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General Motors May Skip TV Ads For Youth-Oriented Vehicles

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2010 GMC Granite Concept

2010 GMC Granite Concept

Enlarge Photo

2010 GMC Granite Concept

2010 GMC Granite Concept

Enlarge Photo

In case you hadn't noticed, General Motors has been pretty quiet on the advertising front lately. The company hasn't launched any snazzy new-media campaigns like the highly successful one Ford put together for the Fiesta -- but then again, neither has GM opted for any controversial, full-scale rebranding campaigns, like those spearheaded by Olivier Francois at Chrysler. On the whole, GM has been traveling the tried-and-true marketing route with both message and means of delivery, running product-focused ads on TV, radio, the web, and in print. But that may soon change.

At the 2010 Detroit Auto Show, GM showed off a new concept vehicle, the GMC Granite, which was explicitly geared to the same 35-and-under consumers who might otherwise purchase a Scion xB, a Nissan Cube, a Kia Soul, or other compact crossover -- including the slightly larger GMC Terrain. Although GM is using plenty of TV buys for the Terrain, it's also making heavy use of YouTube [warning: terrible, loud, hipsterish Banana Splits theme song ahead] and hoping that some of that lower-budget promotional fodder might go viral. (Sadly, viral is impossible to plan, but a company can dream, right?)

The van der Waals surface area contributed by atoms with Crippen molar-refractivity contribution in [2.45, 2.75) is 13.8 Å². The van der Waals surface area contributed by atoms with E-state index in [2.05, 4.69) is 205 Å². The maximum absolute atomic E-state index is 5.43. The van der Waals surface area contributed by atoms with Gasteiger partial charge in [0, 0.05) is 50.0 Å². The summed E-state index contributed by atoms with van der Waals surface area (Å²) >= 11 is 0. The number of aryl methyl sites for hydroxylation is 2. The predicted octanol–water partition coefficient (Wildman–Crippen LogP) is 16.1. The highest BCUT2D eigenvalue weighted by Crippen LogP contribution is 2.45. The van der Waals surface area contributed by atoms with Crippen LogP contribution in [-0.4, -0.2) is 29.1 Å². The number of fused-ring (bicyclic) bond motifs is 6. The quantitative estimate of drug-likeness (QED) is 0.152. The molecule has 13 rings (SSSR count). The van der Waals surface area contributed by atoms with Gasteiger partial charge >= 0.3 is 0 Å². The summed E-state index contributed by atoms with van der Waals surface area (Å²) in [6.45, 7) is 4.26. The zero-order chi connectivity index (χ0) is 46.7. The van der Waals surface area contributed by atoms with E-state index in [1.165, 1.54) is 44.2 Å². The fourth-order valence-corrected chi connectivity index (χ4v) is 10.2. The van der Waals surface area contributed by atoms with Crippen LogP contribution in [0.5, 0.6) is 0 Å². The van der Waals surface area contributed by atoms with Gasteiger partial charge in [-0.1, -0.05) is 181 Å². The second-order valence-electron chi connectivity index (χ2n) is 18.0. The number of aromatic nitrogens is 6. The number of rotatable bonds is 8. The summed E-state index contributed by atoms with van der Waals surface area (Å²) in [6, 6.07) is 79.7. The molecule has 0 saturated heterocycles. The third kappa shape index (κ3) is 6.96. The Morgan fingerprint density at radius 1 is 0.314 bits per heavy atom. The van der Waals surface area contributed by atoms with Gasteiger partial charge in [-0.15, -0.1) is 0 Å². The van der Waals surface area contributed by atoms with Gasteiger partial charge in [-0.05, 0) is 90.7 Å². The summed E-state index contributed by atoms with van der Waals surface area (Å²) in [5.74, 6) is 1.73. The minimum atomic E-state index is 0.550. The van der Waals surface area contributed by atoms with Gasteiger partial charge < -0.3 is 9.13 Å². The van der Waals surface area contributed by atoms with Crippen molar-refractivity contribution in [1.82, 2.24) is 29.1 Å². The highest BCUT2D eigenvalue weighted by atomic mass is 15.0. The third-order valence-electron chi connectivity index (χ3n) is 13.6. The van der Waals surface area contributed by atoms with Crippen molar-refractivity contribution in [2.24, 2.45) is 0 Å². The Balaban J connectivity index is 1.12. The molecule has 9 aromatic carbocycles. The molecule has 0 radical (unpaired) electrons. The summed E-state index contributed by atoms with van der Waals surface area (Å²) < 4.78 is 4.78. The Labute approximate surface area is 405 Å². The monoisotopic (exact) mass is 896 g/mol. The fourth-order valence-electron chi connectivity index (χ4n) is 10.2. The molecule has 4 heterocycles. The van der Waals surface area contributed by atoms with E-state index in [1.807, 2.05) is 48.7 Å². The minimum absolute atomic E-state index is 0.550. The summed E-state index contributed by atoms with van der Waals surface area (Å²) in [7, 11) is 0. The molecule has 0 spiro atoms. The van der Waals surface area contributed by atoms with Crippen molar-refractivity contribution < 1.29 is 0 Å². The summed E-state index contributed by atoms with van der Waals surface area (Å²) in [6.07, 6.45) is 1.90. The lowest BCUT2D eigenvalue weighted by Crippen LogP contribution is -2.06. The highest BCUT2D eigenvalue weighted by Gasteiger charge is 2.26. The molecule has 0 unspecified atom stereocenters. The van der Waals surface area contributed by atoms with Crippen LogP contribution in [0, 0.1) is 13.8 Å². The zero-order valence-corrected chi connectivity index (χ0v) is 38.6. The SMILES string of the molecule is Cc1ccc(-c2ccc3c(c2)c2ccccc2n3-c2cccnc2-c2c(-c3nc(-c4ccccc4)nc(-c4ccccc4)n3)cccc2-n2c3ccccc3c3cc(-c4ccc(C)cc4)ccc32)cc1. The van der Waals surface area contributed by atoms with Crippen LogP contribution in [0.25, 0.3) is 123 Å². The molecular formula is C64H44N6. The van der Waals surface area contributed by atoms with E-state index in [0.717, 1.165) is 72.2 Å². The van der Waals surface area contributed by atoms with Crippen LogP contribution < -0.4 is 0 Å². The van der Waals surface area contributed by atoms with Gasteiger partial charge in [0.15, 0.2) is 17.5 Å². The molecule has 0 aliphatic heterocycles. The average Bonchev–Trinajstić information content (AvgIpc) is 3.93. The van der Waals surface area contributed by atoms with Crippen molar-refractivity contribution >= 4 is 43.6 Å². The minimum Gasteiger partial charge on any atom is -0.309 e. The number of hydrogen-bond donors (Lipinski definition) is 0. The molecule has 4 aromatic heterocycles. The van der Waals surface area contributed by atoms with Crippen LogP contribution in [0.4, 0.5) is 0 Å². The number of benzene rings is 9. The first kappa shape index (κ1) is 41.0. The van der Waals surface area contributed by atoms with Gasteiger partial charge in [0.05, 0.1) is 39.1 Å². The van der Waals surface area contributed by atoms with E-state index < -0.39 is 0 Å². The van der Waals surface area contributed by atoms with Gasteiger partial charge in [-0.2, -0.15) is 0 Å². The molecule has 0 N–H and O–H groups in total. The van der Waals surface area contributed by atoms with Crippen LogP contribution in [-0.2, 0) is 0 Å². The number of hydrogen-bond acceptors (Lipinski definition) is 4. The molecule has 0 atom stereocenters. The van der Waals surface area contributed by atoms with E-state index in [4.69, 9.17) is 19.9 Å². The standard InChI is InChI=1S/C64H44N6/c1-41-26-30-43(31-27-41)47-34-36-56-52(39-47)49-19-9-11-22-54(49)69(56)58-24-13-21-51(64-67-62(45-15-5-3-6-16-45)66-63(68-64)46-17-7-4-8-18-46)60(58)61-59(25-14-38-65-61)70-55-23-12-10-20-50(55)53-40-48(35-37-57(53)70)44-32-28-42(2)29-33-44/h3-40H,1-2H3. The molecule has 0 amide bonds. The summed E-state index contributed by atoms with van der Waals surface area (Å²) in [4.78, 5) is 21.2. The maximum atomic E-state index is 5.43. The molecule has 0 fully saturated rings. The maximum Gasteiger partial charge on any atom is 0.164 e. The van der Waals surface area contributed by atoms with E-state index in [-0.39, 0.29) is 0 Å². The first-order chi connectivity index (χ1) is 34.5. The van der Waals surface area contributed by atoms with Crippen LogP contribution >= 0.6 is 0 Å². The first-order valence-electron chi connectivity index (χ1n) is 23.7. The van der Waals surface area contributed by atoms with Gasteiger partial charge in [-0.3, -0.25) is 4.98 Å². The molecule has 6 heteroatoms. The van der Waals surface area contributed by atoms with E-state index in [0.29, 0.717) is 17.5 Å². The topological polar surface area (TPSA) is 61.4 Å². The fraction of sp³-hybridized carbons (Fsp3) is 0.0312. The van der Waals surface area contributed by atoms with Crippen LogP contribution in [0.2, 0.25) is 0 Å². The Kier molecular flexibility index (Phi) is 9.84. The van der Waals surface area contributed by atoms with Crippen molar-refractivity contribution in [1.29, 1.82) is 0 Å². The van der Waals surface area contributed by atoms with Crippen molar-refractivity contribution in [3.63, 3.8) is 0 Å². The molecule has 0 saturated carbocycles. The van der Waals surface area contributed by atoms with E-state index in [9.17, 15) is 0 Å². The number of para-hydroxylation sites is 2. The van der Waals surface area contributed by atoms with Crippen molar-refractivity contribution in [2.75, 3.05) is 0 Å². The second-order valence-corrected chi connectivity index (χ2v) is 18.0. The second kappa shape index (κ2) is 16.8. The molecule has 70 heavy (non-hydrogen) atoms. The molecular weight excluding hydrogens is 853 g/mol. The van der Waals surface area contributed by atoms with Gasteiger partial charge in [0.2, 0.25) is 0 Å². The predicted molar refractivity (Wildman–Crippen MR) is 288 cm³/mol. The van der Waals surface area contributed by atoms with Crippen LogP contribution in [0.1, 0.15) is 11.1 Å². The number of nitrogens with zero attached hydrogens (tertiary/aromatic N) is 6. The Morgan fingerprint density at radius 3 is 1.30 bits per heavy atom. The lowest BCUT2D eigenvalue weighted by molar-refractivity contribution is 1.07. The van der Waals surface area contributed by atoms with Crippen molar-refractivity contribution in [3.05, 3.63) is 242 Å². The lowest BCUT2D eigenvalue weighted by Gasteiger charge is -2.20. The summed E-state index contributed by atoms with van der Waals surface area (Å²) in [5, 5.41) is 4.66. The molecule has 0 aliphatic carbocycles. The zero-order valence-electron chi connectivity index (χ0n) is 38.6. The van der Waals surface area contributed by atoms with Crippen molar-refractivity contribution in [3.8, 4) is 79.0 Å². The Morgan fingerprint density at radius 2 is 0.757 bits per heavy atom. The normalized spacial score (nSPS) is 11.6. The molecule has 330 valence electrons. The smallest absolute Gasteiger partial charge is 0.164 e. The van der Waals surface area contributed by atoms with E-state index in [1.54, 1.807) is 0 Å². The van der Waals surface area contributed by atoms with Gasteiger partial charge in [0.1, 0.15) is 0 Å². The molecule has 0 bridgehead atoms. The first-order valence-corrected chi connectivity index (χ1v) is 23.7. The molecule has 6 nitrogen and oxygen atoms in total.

If GM's new media marketing efforts for the Terrain bear fruit, Buick-GMC's director of advertising and promotions, Steve Rosenblum, suggests that the company may ditch TV spots altogether in marketing youth-oriented models like the Granite. In such cases, GM would rely on video-sharing, social networking, and even QR codes (those wonky, blocky looking boxes you see next to ads now and then) to encourage people to learn more about GM vehicles via their smartphones. That last item would be a particularly good tack to take, and with the boom in mobile web usage, it could put GM slightly ahead of its competitors -- provided, of course, that GM's products can hold the shifting attentions of Milennials.

[AutoNews]

 
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